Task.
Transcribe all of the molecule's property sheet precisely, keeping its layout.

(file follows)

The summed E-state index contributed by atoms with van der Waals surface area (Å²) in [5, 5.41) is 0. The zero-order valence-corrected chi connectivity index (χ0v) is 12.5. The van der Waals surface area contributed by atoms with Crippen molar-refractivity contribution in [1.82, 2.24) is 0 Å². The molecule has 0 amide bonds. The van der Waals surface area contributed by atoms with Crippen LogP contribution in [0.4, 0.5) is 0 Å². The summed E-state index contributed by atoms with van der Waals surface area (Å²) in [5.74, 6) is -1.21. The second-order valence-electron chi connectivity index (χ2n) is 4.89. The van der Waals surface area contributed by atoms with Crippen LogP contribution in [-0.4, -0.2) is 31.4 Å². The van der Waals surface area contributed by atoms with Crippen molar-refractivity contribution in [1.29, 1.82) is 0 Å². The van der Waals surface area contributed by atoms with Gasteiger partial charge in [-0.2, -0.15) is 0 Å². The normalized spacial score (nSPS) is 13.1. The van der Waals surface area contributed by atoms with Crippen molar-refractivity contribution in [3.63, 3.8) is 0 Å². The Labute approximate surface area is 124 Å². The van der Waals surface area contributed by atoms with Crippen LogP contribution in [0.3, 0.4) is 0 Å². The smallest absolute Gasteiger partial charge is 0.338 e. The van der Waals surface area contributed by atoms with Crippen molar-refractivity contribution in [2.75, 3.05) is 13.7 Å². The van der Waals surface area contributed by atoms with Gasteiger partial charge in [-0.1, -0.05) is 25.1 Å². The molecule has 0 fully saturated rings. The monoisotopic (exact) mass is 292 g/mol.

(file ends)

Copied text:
The summed E-state index contributed by atoms with van der Waals surface area (Å²) in [5, 5.41) is 0. The zero-order valence-corrected chi connectivity index (χ0v) is 12.5. The van der Waals surface area contributed by atoms with Crippen molar-refractivity contribution in [1.82, 2.24) is 0 Å². The molecule has 0 amide bonds. The van der Waals surface area contributed by atoms with Crippen LogP contribution in [0.4, 0.5) is 0 Å². The summed E-state index contributed by atoms with van der Waals surface area (Å²) in [5.74, 6) is -1.21. The second-order valence-electron chi connectivity index (χ2n) is 4.89. The van der Waals surface area contributed by atoms with Crippen LogP contribution in [-0.4, -0.2) is 31.4 Å². The van der Waals surface area contributed by atoms with Crippen molar-refractivity contribution in [1.29, 1.82) is 0 Å². The van der Waals surface area contributed by atoms with Gasteiger partial charge in [-0.2, -0.15) is 0 Å². The normalized spacial score (nSPS) is 13.1. The van der Waals surface area contributed by atoms with Crippen molar-refractivity contribution in [3.63, 3.8) is 0 Å². The Labute approximate surface area is 124 Å². The van der Waals surface area contributed by atoms with Crippen LogP contribution in [0.3, 0.4) is 0 Å². The smallest absolute Gasteiger partial charge is 0.338 e. The van der Waals surface area contributed by atoms with Crippen molar-refractivity contribution in [2.75, 3.05) is 13.7 Å². The van der Waals surface area contributed by atoms with Gasteiger partial charge in [-0.1, -0.05) is 25.1 Å². The molecule has 0 fully saturated rings. The monoisotopic (exact) mass is 292 g/mol.